The Last Iceberg photographs copyright of Camille Seaman
One of the long recognized traits of documentary photographs is that they are accepted as truthful recordings of what was before the lens and the resulting images take on a transparency of what is. Thus the code of ethic’s of not altering photographs, e.g. PhotoShoping them, by the news community to maintain the continued public trust. As a result, documentary photographs have been an ongoing source of public awareness, such as the mistreatment of prisoners of war, personal tragedies, public abuses, ecological changes and courageous acts of heroism.
And occasionally a photo documentary seems to transend news into a body of work that is both beautiful as well as a scary ecological concern. That is the essence of what makes Carmille Seaman’s The Last Iceberg such a wonderful book.
Camille Seaman’s The Last Iceberg is one of the latest Photolucida books recently released from the 2006 Critical Mass competition. This book is about the massive ecological systems that are born into the sea. And about places where ice once existed, and still should be, but which is now absent with the looming implications for mankind.
I feel that one of many difficult tasks with her project is to convey the size and mass of her subject, the icebergs and ice shelves that linger on our coldest frontiers. They are massive, both above and below the water line, and some have their dimensions measured in square mile. Seaman has approached them and made them accessible to help us distinguish the various traits and micro-cliamates that swirl about them. To take us beyond the stereotypical image of the iceberg that infamouly sank the Titanic.
She can only hint at the larger mass of these structures that can not be fully seen and entirely comprehended. And yet from our collective past experience, we know that there is more to these floating ice sculptures, lurking and mysteriously. But not that far from out consciousness.
From the Introduction by Paul Hawken, he writes;
It is difficult to interpret the poignancy of Seaman’s images. This is where ice leave off and some mysterious craft begins. There is a numinous and extraordinary presence in this work, the difference between nature photography and art. Without having seen her, we see through Camille’s eyes entities in the the gloaming light. They haunt and gnaw at our sense of what is alive. There are ancestors, waterpirnts of the past, hallowed, pristine, massive, tenuous, the ultimate loners, carrying air and water that was once in the lungs and blood of sabre-toothed tigers and mastodons, a testament to the Lakota prayer honoring all our relations because these are literally our relations. What Camille has done here is make us more complex.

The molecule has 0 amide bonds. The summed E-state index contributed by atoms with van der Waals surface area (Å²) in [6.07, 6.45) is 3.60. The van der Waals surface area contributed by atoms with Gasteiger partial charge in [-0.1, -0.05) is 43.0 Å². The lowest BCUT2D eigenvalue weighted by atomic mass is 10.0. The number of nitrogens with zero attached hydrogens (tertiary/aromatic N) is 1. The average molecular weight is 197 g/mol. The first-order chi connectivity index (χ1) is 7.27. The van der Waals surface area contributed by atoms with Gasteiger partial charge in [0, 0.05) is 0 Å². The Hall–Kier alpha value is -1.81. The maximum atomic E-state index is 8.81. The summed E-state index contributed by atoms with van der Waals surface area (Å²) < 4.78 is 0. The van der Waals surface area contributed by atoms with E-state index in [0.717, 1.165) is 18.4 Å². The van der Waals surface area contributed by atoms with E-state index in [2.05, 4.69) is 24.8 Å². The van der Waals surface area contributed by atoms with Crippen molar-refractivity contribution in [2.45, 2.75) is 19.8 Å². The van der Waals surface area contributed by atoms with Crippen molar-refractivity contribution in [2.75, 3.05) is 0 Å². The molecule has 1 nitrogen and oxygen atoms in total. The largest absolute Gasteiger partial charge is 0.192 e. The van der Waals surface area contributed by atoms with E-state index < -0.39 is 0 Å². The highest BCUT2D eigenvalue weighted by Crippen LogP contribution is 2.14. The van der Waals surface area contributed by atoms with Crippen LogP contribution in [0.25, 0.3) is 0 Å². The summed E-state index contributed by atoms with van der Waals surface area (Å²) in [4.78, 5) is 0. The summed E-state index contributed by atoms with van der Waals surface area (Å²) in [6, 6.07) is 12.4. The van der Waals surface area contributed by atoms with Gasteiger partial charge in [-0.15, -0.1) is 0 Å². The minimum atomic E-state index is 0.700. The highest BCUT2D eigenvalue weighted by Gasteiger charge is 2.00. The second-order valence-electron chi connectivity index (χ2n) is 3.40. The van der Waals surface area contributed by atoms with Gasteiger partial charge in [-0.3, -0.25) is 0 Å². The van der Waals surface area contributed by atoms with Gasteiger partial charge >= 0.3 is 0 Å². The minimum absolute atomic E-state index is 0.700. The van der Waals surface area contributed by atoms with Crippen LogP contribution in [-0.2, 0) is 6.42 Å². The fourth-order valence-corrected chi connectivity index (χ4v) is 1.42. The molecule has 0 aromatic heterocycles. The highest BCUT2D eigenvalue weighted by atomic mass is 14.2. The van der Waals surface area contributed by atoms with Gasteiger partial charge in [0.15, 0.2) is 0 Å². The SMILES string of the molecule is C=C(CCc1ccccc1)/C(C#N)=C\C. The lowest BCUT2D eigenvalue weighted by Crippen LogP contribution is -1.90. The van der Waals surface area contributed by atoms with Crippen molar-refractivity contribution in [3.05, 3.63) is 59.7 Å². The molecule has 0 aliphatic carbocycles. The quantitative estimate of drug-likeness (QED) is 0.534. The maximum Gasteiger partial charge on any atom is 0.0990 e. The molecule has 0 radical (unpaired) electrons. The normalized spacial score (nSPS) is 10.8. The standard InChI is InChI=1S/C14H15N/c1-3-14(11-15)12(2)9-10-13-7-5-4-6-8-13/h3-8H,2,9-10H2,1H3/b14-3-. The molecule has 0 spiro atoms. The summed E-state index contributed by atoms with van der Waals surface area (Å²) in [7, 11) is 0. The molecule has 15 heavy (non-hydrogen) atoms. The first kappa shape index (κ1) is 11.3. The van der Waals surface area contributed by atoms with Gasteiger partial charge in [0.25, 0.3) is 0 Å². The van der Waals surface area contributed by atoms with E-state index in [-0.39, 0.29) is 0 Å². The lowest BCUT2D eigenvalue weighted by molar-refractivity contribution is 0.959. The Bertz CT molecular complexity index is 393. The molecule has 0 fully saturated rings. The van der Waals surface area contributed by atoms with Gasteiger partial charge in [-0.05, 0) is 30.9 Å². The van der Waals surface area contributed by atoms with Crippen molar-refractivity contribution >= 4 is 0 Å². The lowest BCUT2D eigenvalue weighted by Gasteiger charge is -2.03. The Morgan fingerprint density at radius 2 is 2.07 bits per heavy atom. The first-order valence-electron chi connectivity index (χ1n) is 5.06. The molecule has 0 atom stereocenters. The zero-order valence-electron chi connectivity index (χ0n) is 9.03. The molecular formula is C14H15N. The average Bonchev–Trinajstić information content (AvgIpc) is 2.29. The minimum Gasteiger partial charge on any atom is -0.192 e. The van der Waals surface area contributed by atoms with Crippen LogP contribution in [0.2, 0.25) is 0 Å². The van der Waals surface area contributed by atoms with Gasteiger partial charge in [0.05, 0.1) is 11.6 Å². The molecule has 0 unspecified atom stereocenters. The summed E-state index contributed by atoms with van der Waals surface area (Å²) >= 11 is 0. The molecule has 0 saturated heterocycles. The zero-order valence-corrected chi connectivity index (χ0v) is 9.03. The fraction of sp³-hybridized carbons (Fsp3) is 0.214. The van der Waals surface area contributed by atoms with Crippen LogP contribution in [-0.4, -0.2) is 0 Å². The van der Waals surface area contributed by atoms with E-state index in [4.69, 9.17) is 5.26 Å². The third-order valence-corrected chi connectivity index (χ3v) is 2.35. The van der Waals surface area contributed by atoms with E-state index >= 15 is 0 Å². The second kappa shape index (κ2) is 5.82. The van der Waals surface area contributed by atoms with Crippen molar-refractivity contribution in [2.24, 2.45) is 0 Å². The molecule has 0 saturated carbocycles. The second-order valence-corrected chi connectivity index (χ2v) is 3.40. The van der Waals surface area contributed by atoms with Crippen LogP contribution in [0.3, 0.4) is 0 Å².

Seaman also reminds us that the presence of icebergs and ice itself are also environmental carnies, capable of warning us of pending ecological changes. She documents regions where vast ice fields should be present, but are not. The tranquil sea with the traces of ice are beautiful to behold, provide us with a meditative condition. We are aware this same open sea effects the natural order and lives of other animals who were dependent upon the sheets of ice for their sustained existence.
She photographs many of her subjects in a ominous light, majestic in appearance, but yet mysterious. She has created panoramic images to hint at their size, with photographs falling of the edges of the page to further enhance the effect of the extensive size. We are given the impression that these ice shelves go on forever, limitless.
Seaman provides us with a few images that hint at a sense of scale of what she is attempting to describe, such as the first image below. The small specs inching their way forward are people who are walking to inspect an ice locked iceberg, and in her caption we are informed that it will take them a half hour to reach their objective, some two kilometers away. The panoramic image suggests the grand scale, while the pristine white iceberg from this distance, appears like a new bride preparing to join with the open sea.
The second photograph visually discribes the ensuing life and complexity of the iceberg as it progressively marches towards the end of its lifecycle. No longer pristine, but aged, dirty, and tired, but still serving a useful life, supporting the microsystem that has grown to depend on its existence. Yes, perhaps like us, when we have extended our lives past our youth, and now our surface contours reflect the complex features that are attained with having lived and survived perhaps a difficult life.
Regretfully, the Photolucida web site is a bit thin on information about their books, so this will provide more information about this book for you. The Last Iceberg is published in hardcover, 10 1/4″ x 8 3/4″, with 56 pages and 25 color photographic plates. The book was printed in Hong Kong and the first edition size is estimated to be under 2,000 copies and perhaps closer to 1,500 copies. The wonderful book design was entrusted to Sarah Meskin.
By Douglas Stockdale